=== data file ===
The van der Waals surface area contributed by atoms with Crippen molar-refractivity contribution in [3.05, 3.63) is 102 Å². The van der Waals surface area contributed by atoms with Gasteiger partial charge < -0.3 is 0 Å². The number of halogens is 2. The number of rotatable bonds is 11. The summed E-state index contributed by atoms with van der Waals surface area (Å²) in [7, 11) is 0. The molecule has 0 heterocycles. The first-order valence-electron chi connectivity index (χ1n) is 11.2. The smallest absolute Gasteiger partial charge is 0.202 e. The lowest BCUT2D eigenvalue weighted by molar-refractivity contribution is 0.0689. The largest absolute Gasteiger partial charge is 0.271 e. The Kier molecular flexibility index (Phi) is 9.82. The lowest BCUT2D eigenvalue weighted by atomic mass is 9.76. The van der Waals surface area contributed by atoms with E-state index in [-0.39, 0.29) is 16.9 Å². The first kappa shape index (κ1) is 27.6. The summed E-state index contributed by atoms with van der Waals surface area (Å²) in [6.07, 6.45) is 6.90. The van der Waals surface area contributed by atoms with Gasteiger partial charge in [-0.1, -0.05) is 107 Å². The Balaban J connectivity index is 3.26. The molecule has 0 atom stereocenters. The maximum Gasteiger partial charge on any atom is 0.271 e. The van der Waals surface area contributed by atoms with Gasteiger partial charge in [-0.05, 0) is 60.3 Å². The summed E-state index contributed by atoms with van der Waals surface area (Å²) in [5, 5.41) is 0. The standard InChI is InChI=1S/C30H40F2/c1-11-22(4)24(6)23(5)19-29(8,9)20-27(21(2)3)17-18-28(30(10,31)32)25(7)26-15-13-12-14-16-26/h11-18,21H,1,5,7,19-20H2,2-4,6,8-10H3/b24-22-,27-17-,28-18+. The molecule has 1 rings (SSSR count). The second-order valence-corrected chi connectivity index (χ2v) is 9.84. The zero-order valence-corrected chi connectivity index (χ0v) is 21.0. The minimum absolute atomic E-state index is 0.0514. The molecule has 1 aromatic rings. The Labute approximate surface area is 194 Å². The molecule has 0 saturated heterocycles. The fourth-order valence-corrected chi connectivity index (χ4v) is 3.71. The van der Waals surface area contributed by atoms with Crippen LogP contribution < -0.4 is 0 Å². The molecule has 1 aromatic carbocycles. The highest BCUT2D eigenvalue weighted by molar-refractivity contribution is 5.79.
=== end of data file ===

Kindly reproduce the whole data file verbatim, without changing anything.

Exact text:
The van der Waals surface area contributed by atoms with Crippen molar-refractivity contribution in [3.05, 3.63) is 102 Å². The van der Waals surface area contributed by atoms with Gasteiger partial charge < -0.3 is 0 Å². The number of halogens is 2. The number of rotatable bonds is 11. The summed E-state index contributed by atoms with van der Waals surface area (Å²) in [7, 11) is 0. The molecule has 0 heterocycles. The first-order valence-electron chi connectivity index (χ1n) is 11.2. The smallest absolute Gasteiger partial charge is 0.202 e. The lowest BCUT2D eigenvalue weighted by molar-refractivity contribution is 0.0689. The largest absolute Gasteiger partial charge is 0.271 e. The Kier molecular flexibility index (Phi) is 9.82. The lowest BCUT2D eigenvalue weighted by atomic mass is 9.76. The van der Waals surface area contributed by atoms with E-state index in [-0.39, 0.29) is 16.9 Å². The first kappa shape index (κ1) is 27.6. The summed E-state index contributed by atoms with van der Waals surface area (Å²) in [6.07, 6.45) is 6.90. The van der Waals surface area contributed by atoms with Gasteiger partial charge in [-0.1, -0.05) is 107 Å². The Balaban J connectivity index is 3.26. The molecule has 0 atom stereocenters. The maximum Gasteiger partial charge on any atom is 0.271 e. The van der Waals surface area contributed by atoms with Gasteiger partial charge in [-0.05, 0) is 60.3 Å². The summed E-state index contributed by atoms with van der Waals surface area (Å²) in [5, 5.41) is 0. The standard InChI is InChI=1S/C30H40F2/c1-11-22(4)24(6)23(5)19-29(8,9)20-27(21(2)3)17-18-28(30(10,31)32)25(7)26-15-13-12-14-16-26/h11-18,21H,1,5,7,19-20H2,2-4,6,8-10H3/b24-22-,27-17-,28-18+. The molecule has 1 rings (SSSR count). The second-order valence-corrected chi connectivity index (χ2v) is 9.84. The zero-order valence-corrected chi connectivity index (χ0v) is 21.0. The minimum absolute atomic E-state index is 0.0514. The molecule has 1 aromatic rings. The Labute approximate surface area is 194 Å². The molecule has 0 saturated heterocycles. The fourth-order valence-corrected chi connectivity index (χ4v) is 3.71. The van der Waals surface area contributed by atoms with Crippen LogP contribution < -0.4 is 0 Å². The molecule has 1 aromatic carbocycles. The highest BCUT2D eigenvalue weighted by molar-refractivity contribution is 5.79.